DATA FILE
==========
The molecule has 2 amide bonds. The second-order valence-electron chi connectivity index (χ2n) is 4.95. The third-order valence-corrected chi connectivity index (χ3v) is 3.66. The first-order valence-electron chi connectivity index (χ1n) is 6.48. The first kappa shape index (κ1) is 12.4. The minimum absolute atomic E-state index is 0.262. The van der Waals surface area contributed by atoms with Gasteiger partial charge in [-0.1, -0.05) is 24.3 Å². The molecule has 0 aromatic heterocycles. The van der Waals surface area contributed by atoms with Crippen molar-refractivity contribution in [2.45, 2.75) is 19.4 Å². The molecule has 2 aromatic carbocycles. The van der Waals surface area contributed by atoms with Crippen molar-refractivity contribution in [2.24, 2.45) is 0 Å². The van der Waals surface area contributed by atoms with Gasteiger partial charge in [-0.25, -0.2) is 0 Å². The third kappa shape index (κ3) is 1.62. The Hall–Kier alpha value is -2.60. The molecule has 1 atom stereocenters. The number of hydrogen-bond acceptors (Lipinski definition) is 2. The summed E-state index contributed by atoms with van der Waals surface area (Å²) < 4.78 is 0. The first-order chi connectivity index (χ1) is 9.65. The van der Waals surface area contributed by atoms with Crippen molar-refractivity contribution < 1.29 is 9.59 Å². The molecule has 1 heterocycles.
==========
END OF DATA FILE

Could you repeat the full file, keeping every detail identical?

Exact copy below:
The molecule has 2 amide bonds. The second-order valence-electron chi connectivity index (χ2n) is 4.95. The third-order valence-corrected chi connectivity index (χ3v) is 3.66. The first-order valence-electron chi connectivity index (χ1n) is 6.48. The first kappa shape index (κ1) is 12.4. The minimum absolute atomic E-state index is 0.262. The van der Waals surface area contributed by atoms with Gasteiger partial charge in [-0.1, -0.05) is 24.3 Å². The molecule has 0 aromatic heterocycles. The van der Waals surface area contributed by atoms with Crippen molar-refractivity contribution in [2.45, 2.75) is 19.4 Å². The molecule has 2 aromatic carbocycles. The van der Waals surface area contributed by atoms with Crippen molar-refractivity contribution in [2.24, 2.45) is 0 Å². The van der Waals surface area contributed by atoms with Gasteiger partial charge in [-0.25, -0.2) is 0 Å². The third kappa shape index (κ3) is 1.62. The Hall–Kier alpha value is -2.60. The molecule has 1 atom stereocenters. The number of hydrogen-bond acceptors (Lipinski definition) is 2. The summed E-state index contributed by atoms with van der Waals surface area (Å²) < 4.78 is 0. The first-order chi connectivity index (χ1) is 9.65. The van der Waals surface area contributed by atoms with Crippen molar-refractivity contribution < 1.29 is 9.59 Å². The molecule has 1 heterocycles.